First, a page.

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The First ‘My Big Fat Greek Wedding’ Was The Blockbuster Nobody Saw Coming

If you look at a graph plotting the cumulative American box-office earnings of most Hollywood movies over time, you’ll see something that looks like a Southwestern plateau — a hugely steep incline that then quickly flattens out. If you look at the same graph for “My Big Fat Greek Wedding,” the quirky romantic comedy from 2002, you’ll instead see a shape that looks like the front half of a boa constrictor that swallowed an elephant.

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That’s because “My Big Fat Greek Wedding” did something seemingly impossible. Despite an unheralded cast, a budget of just $5 million and a small theatrical release, the film spent almost a year in theaters and earned more than $360 million (inflation-adjusted) at the domestic box office to become the second-highest-earning romantic comedy in history (behind “Pretty Woman”). Writer and star Nia Vardalos will try to recapture the magic when “My Big Fat Greek Wedding 2” comes out Friday. Opa!

In the process of smashing box-office expectations, the original film became what I’m calling the leggiest movie of the past 20 years, during which time more than 4,000 major films were released.1 It earned its honor because, well, the movie had legs. According to box-office research firm The Numbers, “My Big Fat Greek Wedding” has the highest ratio of total domestic box office to largest single-weekend gross of any film in that time period — and it’s not even particularly close. Four months after it opened in theaters, “My Big Fat Greek Wedding” had its largest weekend box-office haul — just more than $11 million. By the time it finally left theaters eight months after that, the film had a legginess ratio of nearly 22:1. The next closest films since then? “Birdman or (The Unexpected Virtue of Ignorance)” at about 17:1, “Bend It Like Beckham” at nearly 17:1, and “Napoleon Dynamite” at nearly 16:1. The average major film has a legginess ratio of about 3:1 and lasts about 12 weekends in theaters. “My Big Fat Greek Wedding” lasted for 50 weekends.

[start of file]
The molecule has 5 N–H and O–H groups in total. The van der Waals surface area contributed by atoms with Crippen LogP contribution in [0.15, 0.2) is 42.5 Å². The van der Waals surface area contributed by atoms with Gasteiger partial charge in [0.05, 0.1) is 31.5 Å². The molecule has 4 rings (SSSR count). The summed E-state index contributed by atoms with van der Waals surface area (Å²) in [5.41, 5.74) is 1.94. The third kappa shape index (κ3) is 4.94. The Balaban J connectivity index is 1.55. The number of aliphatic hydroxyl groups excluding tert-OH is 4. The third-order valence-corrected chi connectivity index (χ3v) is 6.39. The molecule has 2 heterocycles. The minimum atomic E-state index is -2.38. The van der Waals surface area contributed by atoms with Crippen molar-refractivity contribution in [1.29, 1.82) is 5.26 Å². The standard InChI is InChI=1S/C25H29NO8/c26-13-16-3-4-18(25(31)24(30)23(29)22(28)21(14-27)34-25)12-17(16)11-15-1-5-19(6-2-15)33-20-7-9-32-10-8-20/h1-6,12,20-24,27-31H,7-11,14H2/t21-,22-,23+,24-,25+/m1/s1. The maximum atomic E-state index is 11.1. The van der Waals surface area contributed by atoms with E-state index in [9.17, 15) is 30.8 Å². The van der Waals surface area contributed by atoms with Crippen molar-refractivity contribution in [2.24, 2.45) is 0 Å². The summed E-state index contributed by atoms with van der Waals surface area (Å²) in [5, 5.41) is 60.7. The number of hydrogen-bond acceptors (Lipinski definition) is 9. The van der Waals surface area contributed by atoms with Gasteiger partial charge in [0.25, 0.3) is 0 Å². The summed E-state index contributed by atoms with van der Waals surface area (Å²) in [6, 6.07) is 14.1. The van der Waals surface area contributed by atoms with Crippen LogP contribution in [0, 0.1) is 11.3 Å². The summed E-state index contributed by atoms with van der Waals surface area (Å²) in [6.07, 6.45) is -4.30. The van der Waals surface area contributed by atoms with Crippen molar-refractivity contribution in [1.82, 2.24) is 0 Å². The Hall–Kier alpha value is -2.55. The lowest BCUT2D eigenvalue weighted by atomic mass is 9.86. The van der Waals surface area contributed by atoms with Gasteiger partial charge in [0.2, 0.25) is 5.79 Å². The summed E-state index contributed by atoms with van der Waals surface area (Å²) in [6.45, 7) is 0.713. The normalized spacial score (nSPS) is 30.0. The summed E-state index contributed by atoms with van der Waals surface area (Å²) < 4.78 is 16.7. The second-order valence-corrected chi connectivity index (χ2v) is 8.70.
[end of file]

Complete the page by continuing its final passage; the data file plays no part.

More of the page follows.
RANK MOVIE TOTAL BOX OFFICE EARNINGS BEST WEEKEND EARNINGS LEGGINESS RATIO
1 My Big Fat Greek Wedding $241.4m $11.1m 21.8
2 Titanic 658.7 35.5 18.6
3 Life Is Beautiful 57.6 3.2 17.8
4 Birdman 42.3 2.5 17.1
5 Bend It Like Beckham 32.5 2.0 16.7
6 Napoleon Dynamite 44.5 2.8 15.8
7 The English Patient 78.7 5.6 14.2
8 The Cider House Rules 57.5 4.1 14.2
9 The Queen 56.4 4.0 14.1
10 American Beauty 130.1 9.5 13.7
The leggiest major films of the past 20 years

Domestic box office, not adjusted for inflation

Source: The Numbers

“My Big Fat Greek Wedding” doesn’t seem like the kind of movie that would break records. After all, its description — frumpy girl with ridiculous ethnic family gets together with pushover WASP — seems like it would make for a bad sitcom. (And indeed, it eventually did become a bad sitcom.) Movie studios were wary from the beginning. Despite the backing of Playtone’s Tom Hanks and Rita Wilson, Vardalos was pressured by studio execs to bring on a more marketable star and change her family to a more recognizable ethnicity, like Italian. When the team pushed on instead with the smaller IFC Films as a distributor, producers were originally planning to release straight to HBO before deciding to open in theaters.